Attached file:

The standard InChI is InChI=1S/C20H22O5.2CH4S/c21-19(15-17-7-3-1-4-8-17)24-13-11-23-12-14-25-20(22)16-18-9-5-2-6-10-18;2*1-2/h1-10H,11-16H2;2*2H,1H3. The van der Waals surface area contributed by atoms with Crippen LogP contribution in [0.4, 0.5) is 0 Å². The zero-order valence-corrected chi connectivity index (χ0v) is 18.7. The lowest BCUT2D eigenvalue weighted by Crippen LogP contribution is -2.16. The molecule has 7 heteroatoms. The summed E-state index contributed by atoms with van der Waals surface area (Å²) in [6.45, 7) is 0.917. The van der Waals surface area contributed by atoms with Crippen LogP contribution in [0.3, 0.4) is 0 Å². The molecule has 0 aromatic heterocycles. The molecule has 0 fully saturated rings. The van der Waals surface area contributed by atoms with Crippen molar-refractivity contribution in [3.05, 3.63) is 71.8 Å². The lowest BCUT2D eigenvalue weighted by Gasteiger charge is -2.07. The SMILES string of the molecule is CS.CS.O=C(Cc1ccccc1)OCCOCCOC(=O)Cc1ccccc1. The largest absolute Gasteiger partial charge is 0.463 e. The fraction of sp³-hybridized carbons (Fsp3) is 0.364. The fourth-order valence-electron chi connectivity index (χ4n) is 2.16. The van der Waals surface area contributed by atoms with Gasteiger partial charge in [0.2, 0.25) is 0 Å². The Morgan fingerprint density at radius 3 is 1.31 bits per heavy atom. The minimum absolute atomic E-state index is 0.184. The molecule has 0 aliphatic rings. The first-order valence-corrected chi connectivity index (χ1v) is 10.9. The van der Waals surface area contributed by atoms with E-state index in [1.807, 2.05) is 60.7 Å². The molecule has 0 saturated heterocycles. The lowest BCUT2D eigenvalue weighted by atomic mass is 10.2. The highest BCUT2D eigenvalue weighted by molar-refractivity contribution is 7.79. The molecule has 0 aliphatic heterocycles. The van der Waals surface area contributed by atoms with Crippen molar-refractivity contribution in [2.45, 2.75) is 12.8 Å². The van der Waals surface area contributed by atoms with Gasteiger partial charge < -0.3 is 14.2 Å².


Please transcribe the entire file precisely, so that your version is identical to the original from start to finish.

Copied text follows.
The standard InChI is InChI=1S/C20H22O5.2CH4S/c21-19(15-17-7-3-1-4-8-17)24-13-11-23-12-14-25-20(22)16-18-9-5-2-6-10-18;2*1-2/h1-10H,11-16H2;2*2H,1H3. The van der Waals surface area contributed by atoms with Crippen LogP contribution in [0.4, 0.5) is 0 Å². The zero-order valence-corrected chi connectivity index (χ0v) is 18.7. The lowest BCUT2D eigenvalue weighted by Crippen LogP contribution is -2.16. The molecule has 7 heteroatoms. The summed E-state index contributed by atoms with van der Waals surface area (Å²) in [6.45, 7) is 0.917. The van der Waals surface area contributed by atoms with Crippen LogP contribution in [0.3, 0.4) is 0 Å². The molecule has 0 aromatic heterocycles. The molecule has 0 fully saturated rings. The van der Waals surface area contributed by atoms with Crippen molar-refractivity contribution in [3.05, 3.63) is 71.8 Å². The lowest BCUT2D eigenvalue weighted by Gasteiger charge is -2.07. The SMILES string of the molecule is CS.CS.O=C(Cc1ccccc1)OCCOCCOC(=O)Cc1ccccc1. The largest absolute Gasteiger partial charge is 0.463 e. The fraction of sp³-hybridized carbons (Fsp3) is 0.364. The fourth-order valence-electron chi connectivity index (χ4n) is 2.16. The van der Waals surface area contributed by atoms with Gasteiger partial charge in [0.2, 0.25) is 0 Å². The Morgan fingerprint density at radius 3 is 1.31 bits per heavy atom. The minimum absolute atomic E-state index is 0.184. The molecule has 0 aliphatic rings. The first-order valence-corrected chi connectivity index (χ1v) is 10.9. The van der Waals surface area contributed by atoms with E-state index in [1.807, 2.05) is 60.7 Å². The molecule has 0 saturated heterocycles. The lowest BCUT2D eigenvalue weighted by atomic mass is 10.2. The highest BCUT2D eigenvalue weighted by molar-refractivity contribution is 7.79. The molecule has 0 aliphatic heterocycles. The van der Waals surface area contributed by atoms with Crippen molar-refractivity contribution in [2.45, 2.75) is 12.8 Å². The van der Waals surface area contributed by atoms with Gasteiger partial charge < -0.3 is 14.2 Å².